Interesting is the Malicious OAuth app consent policy. This policy uses Microsoft Threat Intelligence to scan OAuth apps connected to your environment and triggers an alert when it detects a potentially malicious app that has been authorized. Malicious OAuth apps may be used as part of a phishing campaign in an attempt to compromise users.

Breach attempts can be detected with the following rules:

  • Suspicious OAuth app file download activities
  • Unusual addition of credentials to an OAuth app
  • Unusual ISP for an OAuth App

Optionally you can configure the policies with governance actions. Governance actions are different for each policy. The above 3 policies contain governance actions focussing on the user. ( Suspend user, confirm user compromised)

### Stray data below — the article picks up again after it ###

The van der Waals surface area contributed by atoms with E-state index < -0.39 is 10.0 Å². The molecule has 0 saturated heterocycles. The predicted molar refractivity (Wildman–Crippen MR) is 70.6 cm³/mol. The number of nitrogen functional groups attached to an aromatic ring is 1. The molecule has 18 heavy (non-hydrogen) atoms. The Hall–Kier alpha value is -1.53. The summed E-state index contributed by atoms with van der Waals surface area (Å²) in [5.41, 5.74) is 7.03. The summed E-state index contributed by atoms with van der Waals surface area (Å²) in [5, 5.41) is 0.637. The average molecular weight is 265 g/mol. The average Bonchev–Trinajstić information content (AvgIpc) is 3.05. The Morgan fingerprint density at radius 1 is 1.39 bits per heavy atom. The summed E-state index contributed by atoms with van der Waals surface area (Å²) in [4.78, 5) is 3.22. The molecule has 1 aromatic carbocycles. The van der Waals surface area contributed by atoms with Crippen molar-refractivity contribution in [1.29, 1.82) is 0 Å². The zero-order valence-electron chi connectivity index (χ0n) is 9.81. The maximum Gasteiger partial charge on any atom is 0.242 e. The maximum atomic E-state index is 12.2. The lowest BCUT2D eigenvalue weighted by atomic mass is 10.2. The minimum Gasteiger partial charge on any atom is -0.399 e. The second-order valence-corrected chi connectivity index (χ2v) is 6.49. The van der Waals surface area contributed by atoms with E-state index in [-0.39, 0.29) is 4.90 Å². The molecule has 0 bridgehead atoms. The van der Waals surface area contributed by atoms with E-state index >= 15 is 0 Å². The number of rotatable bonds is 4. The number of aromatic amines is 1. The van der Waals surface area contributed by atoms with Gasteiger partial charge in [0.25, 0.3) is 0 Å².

Defender for Cloud Apps – Discovery

Defender for Cloud offers a way to detect automatically possible malicious applications. The Manage OAuth apps view gives an overview of all the applications which are approved already in the environment. When applications are banned from Defender for Cloud, access to the app is automatically revoked from AzureAD.

For managing OAuth apps in MCAS:

Go to: Defender for Cloud Apps portal -> OAuth apps

Filters can be used for selecting the apps, user names, app state, community use, or granted permissions. Apps are detected in the category: Low, Medium, High.

Community use contains the filtering values: Rare, Uncommon, Common. Which contains the community usage level based on the worldwide Microsoft intelligence.